Erdoğan is at odds with just about everybody


Dr. James M. Dorsey

He is on opposite sides with Russia in Syria as well as Libya and is trying the patience of his US and European allies. Turkey and Russia are testing the limits of what was always at best an opportunistic, fragile partnership aimed at capitalizing on a seemingly diminishing US interest in the Middle East, already evident under President Barack Obama and continuing under Donald Trump, who is haphazardly redefining what he sees as America’s national interests.

Recep Tayyip Erdoğan’s relations with his US and European allies are strained over unilateral Turkish moves in the eastern Mediterranean, Turkey’s acquisition of a Russian S-400 anti-missile system, Ankara’s military intervention in Syria, refugees, and much more.

Turkey has threatened to close Incirlik Air Base and a critical radar station in Kurecik if the US and the EU fail to recognize what Turkey views as its national interests.

At the same time, Erdoğan is fretting about his alliance with Qatar in the wake of suggestions that the Gulf state and Saudi Arabia are searching for a way to end the Saudi-led 2.5-year-old economic and diplomatic boycott of Qatar.

Reports that talks between the kingdom and Qatar have failed may not be sufficient to put Erdoğan’s concerns to rest, as the UAE, Qatar’s most hardline detractor, has restored postal services with the Gulf state. The restoration, mediated by the UN’s Universal Postal Union, marks the first time a third party has succeeded in negotiating any easing of the boycott.

Meanwhile, Erdoğan’s powerful navy, imitating Chinese tactics in the South China Sea, has significantly raised tensions in the eastern Mediterranean by sending naval forces to escort Turkish drill ships into contested waters and to block Greek and Cypriot petrochemical exploration vessels in waters recognized as theirs under international law.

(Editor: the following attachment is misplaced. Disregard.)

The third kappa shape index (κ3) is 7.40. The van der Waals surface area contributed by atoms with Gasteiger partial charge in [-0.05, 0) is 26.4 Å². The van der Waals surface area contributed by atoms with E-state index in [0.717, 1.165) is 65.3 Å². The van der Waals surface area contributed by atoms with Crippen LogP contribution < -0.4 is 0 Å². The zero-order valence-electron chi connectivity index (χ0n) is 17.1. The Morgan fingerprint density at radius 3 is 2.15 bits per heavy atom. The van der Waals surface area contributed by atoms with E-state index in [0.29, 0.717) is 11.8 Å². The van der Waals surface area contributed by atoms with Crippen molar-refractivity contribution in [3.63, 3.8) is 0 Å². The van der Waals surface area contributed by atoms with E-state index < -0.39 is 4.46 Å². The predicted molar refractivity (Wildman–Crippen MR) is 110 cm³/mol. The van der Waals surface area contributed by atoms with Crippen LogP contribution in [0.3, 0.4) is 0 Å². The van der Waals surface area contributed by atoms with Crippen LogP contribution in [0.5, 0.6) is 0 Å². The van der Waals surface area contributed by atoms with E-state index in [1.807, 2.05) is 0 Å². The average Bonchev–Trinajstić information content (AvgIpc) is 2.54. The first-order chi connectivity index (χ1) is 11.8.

Ankara has also raised Israeli hackles by warning Jerusalem that it needs Turkish approval to build an undersea natural gas pipeline to Europe together with Greece and Turkey.

As he battles on multiple regional fronts, Erdoğan is walking a tightrope. He is hitting out at everyone on the assumption that neither Russia nor the US nor, for that matter, Qatar, can afford to lose Turkey. But neither can Turkey risk jeopardizing those relationships.

Erdoğan’s confrontational moves are thus a high stakes gamble, particularly with Turkey’s military build-up in northern Syria, an area where Turkey does not enjoy air superiority.

The Turkish leader is betting that Russia will blink first by reining in Syrian forces and pressing for a negotiated resolution of the crisis.

Erdoğan’s provocative visit to Kiev and backing for Ukraine in its conflict with Russia was about far more than differences over the Russian-backed Syrian assault in Idlib, the last rebel outpost in the country.

Concerned that Russia’s annexation of Crimea in 2014 put a halt to Turkey’s maritime dominance of the Black Sea and turned it into a Russian lake, Erdoğan sought in Kiev to play both sides against the middle.

The International Crisis Group has warned that in the Black Sea “Russia’s 2014 annexation of Crimea has enabled it to expand its naval capability, project power south and shift the strategic balance in its favor.”

Following the annexation, Russia’s de facto coastline grew from 475 to 1,200 kilometers, or about 25% of the sea’s total shorefront.

Add to that 300 kilometers of coastline belonging to Abkhazia, a Russian-backed breakaway region of Georgia.

Erdoğan’s bid to counter Russian advances is also a bid to persuade NATO to back Turkey in the Black Sea, which would reverse a decades-old policy of keeping the alliance out of the region.

With Turkish soldiers dying in Syrian attacks on Turkish targets and Turkey killing many Syrian soldiers in retaliation, Erdoğan’s gambit appears to have produced initial dividends, with the Trump administration backing the Turkish leader in his high-stakes Syrian bid.

One unknown is the degree to which Erdoğan may feel he has no choice but to escalate further than he would like in response to far-right nationalists who resonate with part of his voter base and are pressuring him to go for Syrian president Bashar Assad’s jugular.

“What are you waiting for? Don’t beat around the bush while Turkish soldiers are being martyred in attacks carried out by soldiers of another state,” said Meral Aksener, leader of the Iyi (Good) Party.

Added Devlet Bahceli, head of Erdoğan’s coalition partner, the Nationalist Movement Party (MHP): “Assad is a murderer, a criminal and the source of hostility. There will be no peace in Turkey until Assad is brought down from his throne. Turkey must start plans to enter Damascus now and annihilate the cruel ones.”

Dr. James M. Dorsey, a non-resident Senior Associate at the BESA Center, is a senior fellow at the S. Rajaratnam School of International Studies at Singapore’s Nanyang Technological University and co-director of the University of Würzburg’s Institute for Fan Culture.


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